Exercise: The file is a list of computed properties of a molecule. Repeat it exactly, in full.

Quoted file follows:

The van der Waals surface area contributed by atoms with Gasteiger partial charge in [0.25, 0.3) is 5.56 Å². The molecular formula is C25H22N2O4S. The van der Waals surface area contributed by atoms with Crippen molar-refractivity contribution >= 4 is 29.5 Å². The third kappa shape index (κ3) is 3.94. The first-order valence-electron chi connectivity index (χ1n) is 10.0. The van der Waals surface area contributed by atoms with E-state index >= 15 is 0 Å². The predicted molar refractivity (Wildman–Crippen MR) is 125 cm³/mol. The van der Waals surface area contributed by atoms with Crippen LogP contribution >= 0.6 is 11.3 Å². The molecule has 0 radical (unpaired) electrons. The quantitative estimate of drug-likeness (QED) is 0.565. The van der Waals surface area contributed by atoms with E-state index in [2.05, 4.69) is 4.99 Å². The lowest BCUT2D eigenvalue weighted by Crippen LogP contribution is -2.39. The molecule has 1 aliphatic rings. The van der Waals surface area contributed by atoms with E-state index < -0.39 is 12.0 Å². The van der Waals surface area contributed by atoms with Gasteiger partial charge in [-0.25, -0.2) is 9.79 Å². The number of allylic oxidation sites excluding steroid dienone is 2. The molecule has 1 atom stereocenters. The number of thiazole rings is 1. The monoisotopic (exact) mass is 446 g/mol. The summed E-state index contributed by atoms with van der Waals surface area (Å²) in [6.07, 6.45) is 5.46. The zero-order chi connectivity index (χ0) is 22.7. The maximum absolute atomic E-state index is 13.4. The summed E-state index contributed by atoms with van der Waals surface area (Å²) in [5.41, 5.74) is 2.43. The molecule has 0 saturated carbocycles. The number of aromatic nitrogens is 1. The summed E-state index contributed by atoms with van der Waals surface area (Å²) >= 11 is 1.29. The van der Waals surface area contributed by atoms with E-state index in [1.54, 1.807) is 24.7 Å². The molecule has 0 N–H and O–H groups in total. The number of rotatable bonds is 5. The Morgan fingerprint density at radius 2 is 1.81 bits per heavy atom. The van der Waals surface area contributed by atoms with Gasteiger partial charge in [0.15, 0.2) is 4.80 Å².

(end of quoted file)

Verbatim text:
The van der Waals surface area contributed by atoms with Gasteiger partial charge in [0.25, 0.3) is 5.56 Å². The molecular formula is C25H22N2O4S. The van der Waals surface area contributed by atoms with Crippen molar-refractivity contribution >= 4 is 29.5 Å². The third kappa shape index (κ3) is 3.94. The first-order valence-electron chi connectivity index (χ1n) is 10.0. The van der Waals surface area contributed by atoms with E-state index >= 15 is 0 Å². The predicted molar refractivity (Wildman–Crippen MR) is 125 cm³/mol. The van der Waals surface area contributed by atoms with Crippen LogP contribution >= 0.6 is 11.3 Å². The molecule has 0 radical (unpaired) electrons. The quantitative estimate of drug-likeness (QED) is 0.565. The van der Waals surface area contributed by atoms with E-state index in [2.05, 4.69) is 4.99 Å². The lowest BCUT2D eigenvalue weighted by Crippen LogP contribution is -2.39. The molecule has 1 aliphatic rings. The van der Waals surface area contributed by atoms with E-state index < -0.39 is 12.0 Å². The van der Waals surface area contributed by atoms with Gasteiger partial charge in [-0.25, -0.2) is 9.79 Å². The number of allylic oxidation sites excluding steroid dienone is 2. The molecule has 1 atom stereocenters. The number of thiazole rings is 1. The monoisotopic (exact) mass is 446 g/mol. The summed E-state index contributed by atoms with van der Waals surface area (Å²) in [6.07, 6.45) is 5.46. The zero-order chi connectivity index (χ0) is 22.7. The maximum absolute atomic E-state index is 13.4. The summed E-state index contributed by atoms with van der Waals surface area (Å²) in [5.41, 5.74) is 2.43. The molecule has 0 saturated carbocycles. The number of aromatic nitrogens is 1. The summed E-state index contributed by atoms with van der Waals surface area (Å²) >= 11 is 1.29. The van der Waals surface area contributed by atoms with E-state index in [1.54, 1.807) is 24.7 Å². The molecule has 0 N–H and O–H groups in total. The number of rotatable bonds is 5. The Morgan fingerprint density at radius 2 is 1.81 bits per heavy atom. The van der Waals surface area contributed by atoms with Gasteiger partial charge in [0.15, 0.2) is 4.80 Å².